Child & Adolescent Development: Overview

Review of "Child and Adolescent Psychological Disorders"

By Sandra D. Netherton, Deborah Holmes, and C. Eugene Walker (Editors)
Oxford University Press, 1999
Review by Christian Perring, Ph.D. on Jul 6th 2004
Child and Adolescent Psychological Disorders

While Child & Adolescent Psychological Disorders was published in 1999, and so will not include some of the latest scientific studies, it is still a valuable survey of the psychiatric disorders of young people.  The editors and contributors are all based in the USA, and so naturally the book concerns itself with American psychiatric practice.  With 604 pages, each of the 27 chapters is relatively concise.  Most disorders are covered, although remarkably there are no separate chapters devoted to obsessive-compulsive disorder, schizophrenia or other psychotic disorders, and these conditions are mentioned only briefly in a few other places.  With rising diagnostic rates for bipolar disorder, one might also hope for a separate chapter devoted to it, rather than having it put together with clinical depression.  Similarly, with increasing numbers of very young children being diagnosed with mental disorders, one would hope for a chapter devoted to the particular issues that arise in that population.  On the other hand, it is good to see chapters that address both the social context of child and adolescent disorders and problems related to child abuse and neglect.  Another welcome feature of the book is the fact that many of the chapters start off with a short discussion of the historical development of the understanding of the disorder at hand.

The writing style is fairly uniform from chapter to chapter, using standard scientific notation and psychiatric abbreviations.  Each chapter has several pages of references documenting the scientific studies supporting the statements of the authors.  Chapters are divided into different sections so it is fairly simple to browse through pages and locate particular information quickly.  The index is quite thorough.  Non-psychiatrists familiar with clinical psychology should find the book quite accessible.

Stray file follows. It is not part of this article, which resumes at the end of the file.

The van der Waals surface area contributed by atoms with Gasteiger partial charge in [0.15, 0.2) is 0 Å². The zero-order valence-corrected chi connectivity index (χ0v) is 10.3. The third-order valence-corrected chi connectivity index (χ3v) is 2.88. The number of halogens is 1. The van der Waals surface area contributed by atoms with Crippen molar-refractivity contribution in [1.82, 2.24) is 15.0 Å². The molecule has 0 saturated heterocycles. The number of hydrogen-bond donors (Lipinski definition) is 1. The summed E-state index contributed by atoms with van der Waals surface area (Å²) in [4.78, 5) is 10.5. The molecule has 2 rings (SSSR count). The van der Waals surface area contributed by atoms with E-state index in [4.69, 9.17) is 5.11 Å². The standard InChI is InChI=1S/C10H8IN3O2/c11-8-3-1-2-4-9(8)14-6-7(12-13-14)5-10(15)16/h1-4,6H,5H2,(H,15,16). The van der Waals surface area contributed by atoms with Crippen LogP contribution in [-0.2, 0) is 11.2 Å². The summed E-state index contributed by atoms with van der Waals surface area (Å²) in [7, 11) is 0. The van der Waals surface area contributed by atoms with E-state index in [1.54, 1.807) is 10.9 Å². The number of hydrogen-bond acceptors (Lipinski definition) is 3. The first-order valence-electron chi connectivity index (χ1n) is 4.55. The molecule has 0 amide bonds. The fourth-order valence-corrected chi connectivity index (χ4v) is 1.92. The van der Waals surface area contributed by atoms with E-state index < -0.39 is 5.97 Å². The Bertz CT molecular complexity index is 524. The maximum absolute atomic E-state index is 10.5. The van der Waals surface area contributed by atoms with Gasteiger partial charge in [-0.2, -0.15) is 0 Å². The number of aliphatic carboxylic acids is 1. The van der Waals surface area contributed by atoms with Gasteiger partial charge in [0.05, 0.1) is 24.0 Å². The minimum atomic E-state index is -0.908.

I am not in a position to assess the accuracy of the scientific information contained in the book, but since it is published by a respected university press and written by clinicians and researchers affiliated with respected academic institutions and medical schools, it should be as trustworthy as most of the standard psychiatric literature.  (Exactly how much trust we should place in this literature will of course be a matter of differing opinions.) 

In sum then, Child & Adolescent Psychological Disorders is a useful resource for clinicians and others seeking an overview of the current state of psychiatric knowledge of the mental disorders of young people.

 

© 2004 Christian Perring. All rights reserved.

 

Christian Perring, Ph.D., is Academic Chair of the Arts & Humanities Division and Chair of the Philosophy Department at Dowling College, Long Island. He is also editor of Metapsychology Online Review.  His main research is on philosophical issues in medicine, psychiatry and psychology.

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